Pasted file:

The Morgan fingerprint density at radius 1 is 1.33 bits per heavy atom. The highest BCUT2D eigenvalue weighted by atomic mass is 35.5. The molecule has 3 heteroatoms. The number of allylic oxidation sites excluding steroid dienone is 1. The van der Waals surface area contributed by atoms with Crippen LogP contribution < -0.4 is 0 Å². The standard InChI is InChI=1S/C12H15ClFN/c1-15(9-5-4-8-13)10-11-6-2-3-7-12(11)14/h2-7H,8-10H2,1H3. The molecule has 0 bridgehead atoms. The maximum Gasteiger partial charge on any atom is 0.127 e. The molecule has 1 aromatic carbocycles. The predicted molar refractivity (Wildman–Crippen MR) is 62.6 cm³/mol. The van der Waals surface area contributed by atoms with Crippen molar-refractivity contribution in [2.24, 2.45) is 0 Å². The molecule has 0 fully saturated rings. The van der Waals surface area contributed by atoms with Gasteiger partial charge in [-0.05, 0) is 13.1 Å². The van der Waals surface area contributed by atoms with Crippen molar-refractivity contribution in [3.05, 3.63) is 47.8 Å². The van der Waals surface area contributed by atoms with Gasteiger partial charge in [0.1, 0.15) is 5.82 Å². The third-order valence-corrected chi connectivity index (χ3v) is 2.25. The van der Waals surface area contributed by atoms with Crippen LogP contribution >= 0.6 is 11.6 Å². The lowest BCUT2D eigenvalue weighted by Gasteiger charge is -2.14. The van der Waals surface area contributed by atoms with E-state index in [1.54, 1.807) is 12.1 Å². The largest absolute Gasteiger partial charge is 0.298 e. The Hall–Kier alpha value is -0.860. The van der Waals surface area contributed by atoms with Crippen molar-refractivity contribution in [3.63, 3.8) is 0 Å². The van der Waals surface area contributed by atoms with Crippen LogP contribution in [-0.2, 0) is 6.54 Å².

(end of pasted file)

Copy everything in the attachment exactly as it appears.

The Morgan fingerprint density at radius 1 is 1.33 bits per heavy atom. The highest BCUT2D eigenvalue weighted by atomic mass is 35.5. The molecule has 3 heteroatoms. The number of allylic oxidation sites excluding steroid dienone is 1. The van der Waals surface area contributed by atoms with Crippen LogP contribution < -0.4 is 0 Å². The standard InChI is InChI=1S/C12H15ClFN/c1-15(9-5-4-8-13)10-11-6-2-3-7-12(11)14/h2-7H,8-10H2,1H3. The molecule has 0 bridgehead atoms. The maximum Gasteiger partial charge on any atom is 0.127 e. The molecule has 1 aromatic carbocycles. The predicted molar refractivity (Wildman–Crippen MR) is 62.6 cm³/mol. The van der Waals surface area contributed by atoms with Crippen molar-refractivity contribution in [2.24, 2.45) is 0 Å². The molecule has 0 fully saturated rings. The van der Waals surface area contributed by atoms with Gasteiger partial charge in [-0.05, 0) is 13.1 Å². The van der Waals surface area contributed by atoms with Crippen molar-refractivity contribution in [3.05, 3.63) is 47.8 Å². The van der Waals surface area contributed by atoms with Gasteiger partial charge in [0.1, 0.15) is 5.82 Å². The third-order valence-corrected chi connectivity index (χ3v) is 2.25. The van der Waals surface area contributed by atoms with Crippen LogP contribution >= 0.6 is 11.6 Å². The lowest BCUT2D eigenvalue weighted by Gasteiger charge is -2.14. The van der Waals surface area contributed by atoms with E-state index in [1.54, 1.807) is 12.1 Å². The largest absolute Gasteiger partial charge is 0.298 e. The Hall–Kier alpha value is -0.860. The van der Waals surface area contributed by atoms with Crippen molar-refractivity contribution in [3.63, 3.8) is 0 Å². The van der Waals surface area contributed by atoms with Crippen LogP contribution in [-0.2, 0) is 6.54 Å².